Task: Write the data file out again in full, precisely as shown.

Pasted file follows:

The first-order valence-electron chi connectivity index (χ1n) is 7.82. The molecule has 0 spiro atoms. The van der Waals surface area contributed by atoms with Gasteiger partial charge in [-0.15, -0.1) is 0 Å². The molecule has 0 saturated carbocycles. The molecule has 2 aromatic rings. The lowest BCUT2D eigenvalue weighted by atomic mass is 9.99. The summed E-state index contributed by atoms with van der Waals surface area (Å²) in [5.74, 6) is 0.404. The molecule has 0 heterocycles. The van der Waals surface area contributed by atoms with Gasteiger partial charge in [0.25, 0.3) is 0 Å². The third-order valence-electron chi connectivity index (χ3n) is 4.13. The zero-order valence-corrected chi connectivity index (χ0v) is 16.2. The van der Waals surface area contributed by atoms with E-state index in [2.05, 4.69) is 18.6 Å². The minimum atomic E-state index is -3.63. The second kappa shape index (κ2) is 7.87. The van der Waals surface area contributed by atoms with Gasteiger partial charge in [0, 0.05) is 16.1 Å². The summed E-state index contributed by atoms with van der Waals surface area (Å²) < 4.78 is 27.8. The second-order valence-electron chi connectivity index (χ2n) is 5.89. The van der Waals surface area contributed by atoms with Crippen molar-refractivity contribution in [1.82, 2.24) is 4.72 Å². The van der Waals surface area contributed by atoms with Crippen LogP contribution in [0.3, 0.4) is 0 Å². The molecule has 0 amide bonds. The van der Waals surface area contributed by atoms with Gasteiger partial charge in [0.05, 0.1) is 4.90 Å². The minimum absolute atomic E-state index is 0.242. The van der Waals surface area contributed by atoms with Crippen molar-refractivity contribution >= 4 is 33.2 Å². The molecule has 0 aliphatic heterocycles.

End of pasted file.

The first-order valence-electron chi connectivity index (χ1n) is 7.82. The molecule has 0 spiro atoms. The van der Waals surface area contributed by atoms with Gasteiger partial charge in [-0.15, -0.1) is 0 Å². The molecule has 0 saturated carbocycles. The molecule has 2 aromatic rings. The lowest BCUT2D eigenvalue weighted by atomic mass is 9.99. The summed E-state index contributed by atoms with van der Waals surface area (Å²) in [5.74, 6) is 0.404. The molecule has 0 heterocycles. The van der Waals surface area contributed by atoms with Gasteiger partial charge in [0.25, 0.3) is 0 Å². The third-order valence-electron chi connectivity index (χ3n) is 4.13. The zero-order valence-corrected chi connectivity index (χ0v) is 16.2. The van der Waals surface area contributed by atoms with E-state index in [2.05, 4.69) is 18.6 Å². The minimum atomic E-state index is -3.63. The second kappa shape index (κ2) is 7.87. The van der Waals surface area contributed by atoms with Gasteiger partial charge in [0, 0.05) is 16.1 Å². The summed E-state index contributed by atoms with van der Waals surface area (Å²) < 4.78 is 27.8. The second-order valence-electron chi connectivity index (χ2n) is 5.89. The van der Waals surface area contributed by atoms with Crippen molar-refractivity contribution in [1.82, 2.24) is 4.72 Å². The van der Waals surface area contributed by atoms with Crippen LogP contribution in [0.3, 0.4) is 0 Å². The molecule has 0 amide bonds. The van der Waals surface area contributed by atoms with Gasteiger partial charge in [0.05, 0.1) is 4.90 Å². The minimum absolute atomic E-state index is 0.242. The van der Waals surface area contributed by atoms with Crippen molar-refractivity contribution >= 4 is 33.2 Å². The molecule has 0 aliphatic heterocycles.